Big Cats in Australia
Big Cats in Australia
A report recently released by the NSW Department of Agriculture found it was ``more likely than not'' large feral cats were present in NSW. The panel that came to this conclusion was made up of experts from Taronga Zoo, the Australian Museum, National Parks and Wildlife, Moss Vale Rural Lands Protection Board and NSW Agriculture.
Reports of large black cats - too big to be dogs or domestic cats gone wild - have been reported in almost every state of Australia. Farm animals have been gutted and mauled, leaving farmers out of pocket and flocks and herds substantially diminished in states such as NSW and Victoria. The Australian bush provides an ideal habitat for big cats - such as lions, tigers and panthers - offering dense vegetation as camouflage and a smorgasbord of native and similarly feral wildlife to feast upon, not to mention the more standard fare available from neighbouring rural/regional land holdings populated by sheep, cattle and other stock. We believe it's only a matter of time before these rogue big cats move up the food chain for their next meal. And here's a hint, it walks on two legs...
The Hunt Finding and collecting evidence of Australian big cats is hard work. Being willing and able is all well and good, but getting to the `evidence' in time is another challenge altogether. Not only is gathering the evidence a race against time - trying to thwart the inevitable decay of suspected big cat 'kill' victims such as livestock and wildlife; attempting to get DNA samples before carcasses are interfered with by humans or other fauna, thereby contaminating the sample; beating the odd chequebook journalist to the witnesses/sites before said contamination takes place; getting there before samples mysteriously 'disappear' into the great, nameless government vault/garbage bin - its also a drain on the hip pocket. PCR testing, where we try to match the mystery DNA to a known species of animal, is not cheap, neither is petrol (now averaging a $1.10 a litre in most parts of Australia) or lost work time. Nevertheless, this is one mystery we're keen to get to the bottom of!
So if you have seen a big cat, spotted strange tracks, heard strange coughing/roaring/yowling noises that don't fall into the natural vocal range of our wildlife or found dead animals that bear unusual wounds/marks - please email us here! Historical accounts are also appreciated. We will endeavour to either handle your enquiry ourselves or put you in touch with some trustworthy, sane knowledgable individuals in your state who know what they're on about. Remember, where recent samples are concerned, time and a lack of contamination are of the essence.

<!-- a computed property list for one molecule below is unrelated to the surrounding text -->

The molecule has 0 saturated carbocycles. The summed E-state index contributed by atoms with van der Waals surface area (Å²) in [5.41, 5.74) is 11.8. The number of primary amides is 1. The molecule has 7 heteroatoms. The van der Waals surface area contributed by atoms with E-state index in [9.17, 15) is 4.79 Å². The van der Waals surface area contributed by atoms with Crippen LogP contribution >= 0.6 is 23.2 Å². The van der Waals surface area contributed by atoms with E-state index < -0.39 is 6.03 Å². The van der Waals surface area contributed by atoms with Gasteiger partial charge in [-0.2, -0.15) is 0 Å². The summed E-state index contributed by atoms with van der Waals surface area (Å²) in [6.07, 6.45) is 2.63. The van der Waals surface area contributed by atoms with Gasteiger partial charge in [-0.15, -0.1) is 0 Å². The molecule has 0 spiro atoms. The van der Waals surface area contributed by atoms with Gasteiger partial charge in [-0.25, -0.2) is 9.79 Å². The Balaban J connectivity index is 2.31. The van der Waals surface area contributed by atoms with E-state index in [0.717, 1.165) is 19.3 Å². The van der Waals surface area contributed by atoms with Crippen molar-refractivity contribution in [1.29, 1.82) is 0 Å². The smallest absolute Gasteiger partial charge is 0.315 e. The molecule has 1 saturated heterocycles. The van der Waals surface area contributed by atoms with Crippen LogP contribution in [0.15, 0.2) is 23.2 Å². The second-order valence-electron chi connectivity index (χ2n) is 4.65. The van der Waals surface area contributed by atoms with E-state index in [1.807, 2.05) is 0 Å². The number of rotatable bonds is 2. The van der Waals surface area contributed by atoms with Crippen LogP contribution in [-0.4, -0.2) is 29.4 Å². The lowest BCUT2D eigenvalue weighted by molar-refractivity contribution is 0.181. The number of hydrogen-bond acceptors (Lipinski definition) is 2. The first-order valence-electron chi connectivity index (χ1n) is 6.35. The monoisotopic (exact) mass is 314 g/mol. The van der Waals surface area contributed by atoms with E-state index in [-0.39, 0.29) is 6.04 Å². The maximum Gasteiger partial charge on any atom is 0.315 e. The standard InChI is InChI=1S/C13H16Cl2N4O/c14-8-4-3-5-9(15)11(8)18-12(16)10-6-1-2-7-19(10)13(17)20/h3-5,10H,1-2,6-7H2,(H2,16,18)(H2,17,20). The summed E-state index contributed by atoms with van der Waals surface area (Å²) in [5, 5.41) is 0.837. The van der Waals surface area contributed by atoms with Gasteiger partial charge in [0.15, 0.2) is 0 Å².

The Proof A database has been compiled by private citizens recording 100 sightings of the animal, reports of deep scratch marks on trees and examples of farm animals found gutted. Hard evidence of the existence of big cats in the lower Blue Mountains of NSW includes: - Dr Hart, a veterinarian from the Rural Lands Board, who believes that scat samples are evidence of a large cat - "it wasn't a feral cat, fox or dog scat". He also stated "the most likely explanation of the evidence listed "is the presence of a large feline predator in this area, most likely a leopard". - A secured deer carcass three metres above ground was predated by "an unknown animal capable of climbing a tree and holding on with claws, there were significant claw marks". - The hindquarters of a sheep that had damage consistent with the claws of a large cat. - Dr Johannes Bauer, who has wide experience in large cat surveys overseas, concluded "difficult as it seems to accept, the most likely explanation of the evidence is the presence of a large feline predator". - A scientist working on contract for NPWS collected plaster prints in the Bilpin area which "appeared to be made by a large cat". - A domestic cat killed at Grose Vale by something that crushed its thorax and then leapt about three metres onto the roof of the house. The unknown animal left more than 50 prints which were "cat-like in form and leopard-sized with no evidence of nail marks associated with the prints. This excludes the possibility that these prints were made by a dog." - Big cat sightings by residents who previously lived in South Africa and were familiar with large cats, or by residents who have worked as large cat handlers in zoos. - In just the last seven years, collected sighting reports number more than 100, with another 170 instances of scat samples/tree scratches and predation reports. It's clear from the evidence collected above by local people and government employees that there is a big cat(s) operating in the lower Blue Mountains area. But big cats aren't just living and hunting in NSW. A study carried out by Deakin University in Victoria also found indisputable evidence of big cat activity in the mountainous Grampians region. The study concluded "the data collected by the Deakin group support a level of credibility for the proposition that a big cat population is established in the Grampians of south-west Victoria that is beyond reasonable doubt".